Need a Visa? Join the Army!
Illustration by: Matt Mahurin
The ongoing efforts of state and local governments to drive out undocumented immigrants may end up favoring the Armed Forces. The Selective Service, which is not so selective these days, given the dearh of volunteers, is willing to recruit a few good aliens, and maybe lots of them.
Let’s start with the rules on registration with the Selective Service. Who must register?
Almost all…male noncitizens are required to register, including illegal aliens, legal permanent residents, and refugees. The general rule is that if a male noncitizen takes up residency in the U.S. before his 26th birthday, he must register with Selective Service.
If that is not clear enough, consider this message prominently displayed on the Service’s home page:
ATTENTION, UNDOCUMENTED MALES & IMMIGRANT SERVICING GROUPS!
If you are a man ages 18 through 25 and living in the U.S., then you must register with Selective Service. It’s the law. You can register at any U.S. Post Office and do not need a social security number. When you do obtain a social security number, let Selective Service know….
Selective Service does not collect any information which would indicate whether or not you are undocumented. You want to protect yourself for future U.S. citizenship and other government benefits and programs by registering with Selective Service. Do it today.
Last year, the Pentagon was looking for legislation to enable the recruitment of the crème de la crème among young undocumented immigrants. The following was reported in a June 2007 article from the U.S. Department of Defense,
A senior defense official expressed hope today that a provision in the stalled immigration bill that would have allowed some undocumented aliens to join the military won’t fall off the radar screen.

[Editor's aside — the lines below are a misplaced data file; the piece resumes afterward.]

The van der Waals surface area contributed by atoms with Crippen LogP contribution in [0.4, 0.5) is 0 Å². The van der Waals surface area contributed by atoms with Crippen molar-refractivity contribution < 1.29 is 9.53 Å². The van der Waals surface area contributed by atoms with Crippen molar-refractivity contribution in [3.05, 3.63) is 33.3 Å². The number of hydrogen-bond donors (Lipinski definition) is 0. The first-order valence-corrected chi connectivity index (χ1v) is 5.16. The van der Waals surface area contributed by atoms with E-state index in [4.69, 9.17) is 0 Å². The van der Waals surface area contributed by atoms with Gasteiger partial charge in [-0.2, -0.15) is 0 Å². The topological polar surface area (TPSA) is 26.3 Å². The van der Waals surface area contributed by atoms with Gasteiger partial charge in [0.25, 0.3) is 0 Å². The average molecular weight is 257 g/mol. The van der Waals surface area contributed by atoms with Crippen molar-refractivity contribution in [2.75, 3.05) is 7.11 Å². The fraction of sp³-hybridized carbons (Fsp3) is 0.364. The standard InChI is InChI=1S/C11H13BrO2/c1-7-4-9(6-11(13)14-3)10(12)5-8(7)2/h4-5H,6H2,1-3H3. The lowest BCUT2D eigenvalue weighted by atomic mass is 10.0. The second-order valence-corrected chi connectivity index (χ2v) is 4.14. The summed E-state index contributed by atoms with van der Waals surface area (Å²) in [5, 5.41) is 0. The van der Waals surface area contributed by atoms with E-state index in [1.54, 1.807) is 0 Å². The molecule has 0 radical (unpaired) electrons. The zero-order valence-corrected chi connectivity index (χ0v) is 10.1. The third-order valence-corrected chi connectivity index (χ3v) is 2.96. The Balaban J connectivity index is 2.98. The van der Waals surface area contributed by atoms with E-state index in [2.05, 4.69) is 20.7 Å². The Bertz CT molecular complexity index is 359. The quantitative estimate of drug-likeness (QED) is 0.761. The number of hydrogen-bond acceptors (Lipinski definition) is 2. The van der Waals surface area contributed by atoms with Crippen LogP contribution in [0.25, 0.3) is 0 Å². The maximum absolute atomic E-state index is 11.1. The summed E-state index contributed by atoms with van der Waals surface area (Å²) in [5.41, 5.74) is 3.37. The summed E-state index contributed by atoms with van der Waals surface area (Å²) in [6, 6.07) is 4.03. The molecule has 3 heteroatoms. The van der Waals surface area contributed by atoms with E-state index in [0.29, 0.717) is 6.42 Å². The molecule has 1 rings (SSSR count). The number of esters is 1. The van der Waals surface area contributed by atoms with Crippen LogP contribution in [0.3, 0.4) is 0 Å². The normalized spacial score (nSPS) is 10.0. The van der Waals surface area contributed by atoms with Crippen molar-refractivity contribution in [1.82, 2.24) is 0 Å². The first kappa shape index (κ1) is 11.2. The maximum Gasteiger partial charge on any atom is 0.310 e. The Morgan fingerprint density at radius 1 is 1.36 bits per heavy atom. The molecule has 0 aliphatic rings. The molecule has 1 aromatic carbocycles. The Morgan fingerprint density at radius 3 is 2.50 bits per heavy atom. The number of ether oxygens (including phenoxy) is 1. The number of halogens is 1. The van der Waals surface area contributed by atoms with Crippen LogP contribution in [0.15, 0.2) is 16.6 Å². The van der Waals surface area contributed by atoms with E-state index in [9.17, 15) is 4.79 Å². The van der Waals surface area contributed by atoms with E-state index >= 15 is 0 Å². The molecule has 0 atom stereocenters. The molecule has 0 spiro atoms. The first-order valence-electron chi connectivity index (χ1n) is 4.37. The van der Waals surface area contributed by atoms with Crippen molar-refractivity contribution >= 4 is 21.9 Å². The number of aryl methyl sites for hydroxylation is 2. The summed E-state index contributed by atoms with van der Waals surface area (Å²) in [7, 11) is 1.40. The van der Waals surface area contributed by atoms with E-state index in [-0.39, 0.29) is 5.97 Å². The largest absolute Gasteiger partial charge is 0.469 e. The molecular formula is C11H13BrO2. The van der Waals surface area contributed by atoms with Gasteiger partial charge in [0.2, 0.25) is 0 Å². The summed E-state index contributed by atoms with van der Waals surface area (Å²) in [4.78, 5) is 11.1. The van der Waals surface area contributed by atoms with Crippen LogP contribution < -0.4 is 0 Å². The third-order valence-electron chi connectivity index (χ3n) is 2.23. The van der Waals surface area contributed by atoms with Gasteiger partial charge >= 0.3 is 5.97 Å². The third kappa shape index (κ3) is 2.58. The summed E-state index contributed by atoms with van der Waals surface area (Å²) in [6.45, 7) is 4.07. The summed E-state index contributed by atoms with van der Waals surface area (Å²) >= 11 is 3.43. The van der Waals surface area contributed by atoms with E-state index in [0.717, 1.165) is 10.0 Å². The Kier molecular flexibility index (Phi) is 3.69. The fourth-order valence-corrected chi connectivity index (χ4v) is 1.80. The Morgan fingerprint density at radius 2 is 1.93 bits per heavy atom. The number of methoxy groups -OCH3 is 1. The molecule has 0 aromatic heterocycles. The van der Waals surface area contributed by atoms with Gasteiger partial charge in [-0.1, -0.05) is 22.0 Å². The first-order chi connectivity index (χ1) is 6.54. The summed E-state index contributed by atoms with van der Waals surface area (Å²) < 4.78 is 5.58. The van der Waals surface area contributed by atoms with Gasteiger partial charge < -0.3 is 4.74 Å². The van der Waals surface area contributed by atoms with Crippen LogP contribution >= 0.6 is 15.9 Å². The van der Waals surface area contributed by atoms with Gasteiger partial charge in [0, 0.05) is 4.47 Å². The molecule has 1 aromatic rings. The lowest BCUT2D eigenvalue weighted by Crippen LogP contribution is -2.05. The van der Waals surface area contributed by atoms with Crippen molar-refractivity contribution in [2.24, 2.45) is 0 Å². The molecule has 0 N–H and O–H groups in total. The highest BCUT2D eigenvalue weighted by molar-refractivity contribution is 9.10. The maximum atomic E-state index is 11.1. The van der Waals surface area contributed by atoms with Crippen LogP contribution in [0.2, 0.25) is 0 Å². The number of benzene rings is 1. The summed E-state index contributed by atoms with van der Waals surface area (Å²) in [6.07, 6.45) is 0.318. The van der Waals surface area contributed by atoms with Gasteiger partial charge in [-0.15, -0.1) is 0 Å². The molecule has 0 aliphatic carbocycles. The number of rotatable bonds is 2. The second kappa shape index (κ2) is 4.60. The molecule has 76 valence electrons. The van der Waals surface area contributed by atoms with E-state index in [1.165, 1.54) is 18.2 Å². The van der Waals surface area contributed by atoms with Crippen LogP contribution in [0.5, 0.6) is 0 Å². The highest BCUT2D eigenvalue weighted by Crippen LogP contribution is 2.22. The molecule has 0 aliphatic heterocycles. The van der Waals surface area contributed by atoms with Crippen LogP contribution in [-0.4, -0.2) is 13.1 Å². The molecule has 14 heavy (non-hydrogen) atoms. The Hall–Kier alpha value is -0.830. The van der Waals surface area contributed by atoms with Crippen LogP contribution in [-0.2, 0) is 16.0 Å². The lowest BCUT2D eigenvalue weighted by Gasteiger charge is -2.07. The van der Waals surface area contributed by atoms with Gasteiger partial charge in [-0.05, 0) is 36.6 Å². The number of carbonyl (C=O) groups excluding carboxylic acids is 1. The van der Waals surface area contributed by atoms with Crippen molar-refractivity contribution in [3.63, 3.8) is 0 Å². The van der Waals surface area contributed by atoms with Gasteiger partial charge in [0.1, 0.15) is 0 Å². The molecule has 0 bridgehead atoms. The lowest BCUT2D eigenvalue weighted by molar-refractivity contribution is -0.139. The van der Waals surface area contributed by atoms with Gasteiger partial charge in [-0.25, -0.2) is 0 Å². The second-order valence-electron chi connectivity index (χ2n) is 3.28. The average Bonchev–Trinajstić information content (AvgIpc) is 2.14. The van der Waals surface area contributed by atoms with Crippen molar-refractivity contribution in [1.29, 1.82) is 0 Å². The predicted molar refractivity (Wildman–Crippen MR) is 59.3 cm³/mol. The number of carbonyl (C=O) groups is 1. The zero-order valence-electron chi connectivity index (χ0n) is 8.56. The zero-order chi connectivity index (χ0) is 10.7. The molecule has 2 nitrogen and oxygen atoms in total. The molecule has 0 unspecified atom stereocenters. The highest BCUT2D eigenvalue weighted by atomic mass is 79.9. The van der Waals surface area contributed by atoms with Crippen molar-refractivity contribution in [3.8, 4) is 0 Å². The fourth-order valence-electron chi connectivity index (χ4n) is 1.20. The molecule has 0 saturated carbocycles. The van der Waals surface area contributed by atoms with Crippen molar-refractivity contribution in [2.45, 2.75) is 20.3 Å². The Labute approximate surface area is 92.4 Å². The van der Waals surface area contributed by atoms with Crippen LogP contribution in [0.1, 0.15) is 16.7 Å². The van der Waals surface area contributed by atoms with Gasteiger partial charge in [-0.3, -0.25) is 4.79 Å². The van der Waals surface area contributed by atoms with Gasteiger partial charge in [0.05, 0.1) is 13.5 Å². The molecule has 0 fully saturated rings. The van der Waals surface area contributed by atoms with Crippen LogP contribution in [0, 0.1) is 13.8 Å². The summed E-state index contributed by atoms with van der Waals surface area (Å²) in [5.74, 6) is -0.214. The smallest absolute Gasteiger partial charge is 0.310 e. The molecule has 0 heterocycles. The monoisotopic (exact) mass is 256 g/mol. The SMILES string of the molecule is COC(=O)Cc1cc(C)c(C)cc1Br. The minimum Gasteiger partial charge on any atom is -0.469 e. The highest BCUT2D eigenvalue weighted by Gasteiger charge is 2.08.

The Development, Relief and Education for Alien Minors, or DREAM, provision in the immigration bill was expected to help boost military recruiting, Bill Carr, acting deputy undersecretary of defense for military personnel policy, said today during a telephone conference with veterans’ group representatives.
The DREAM provision offered a way for high-achieving children of undocumented or illegal residents to join the military and, ultimately, become citizens, Carr explained.
“In other words, if you had come across (the border) with your parents, yet you were a minor child and have been in the U.S. school system for a number of years, then you could be eligible to enlist,” he said. “And at the end of that enlistment, then you would be eligible to become a citizen.”
Because the provision would have applied only to the “cream of the crop” of students who have demonstrated top aptitude, it would have been “very appealing” to the military, Carr said. “It would have been good for readiness,” he said.
Immigration reform did not prosper, however, and these provisions were not enacted. Still, not all is lost. The U.S. Citizenship and Immigration Services posted this announcement in January:
Members and certain veterans of the U.S. Armed Forces are eligible to apply for United States citizenship under special provisions of the Immigration and Nationality Act (INA). In addition, U.S. Citizenship and Immigration Services (USCIS) has streamlined the application and naturalization process for military personnel serving on active-duty or recently discharged…
I’d hope that all this information has been translated from English to other languages. The possibilities are clear. In the future, the Armed Forces may be able to launch ground attacks using only aliens looking for legalization–if they survive the full application process.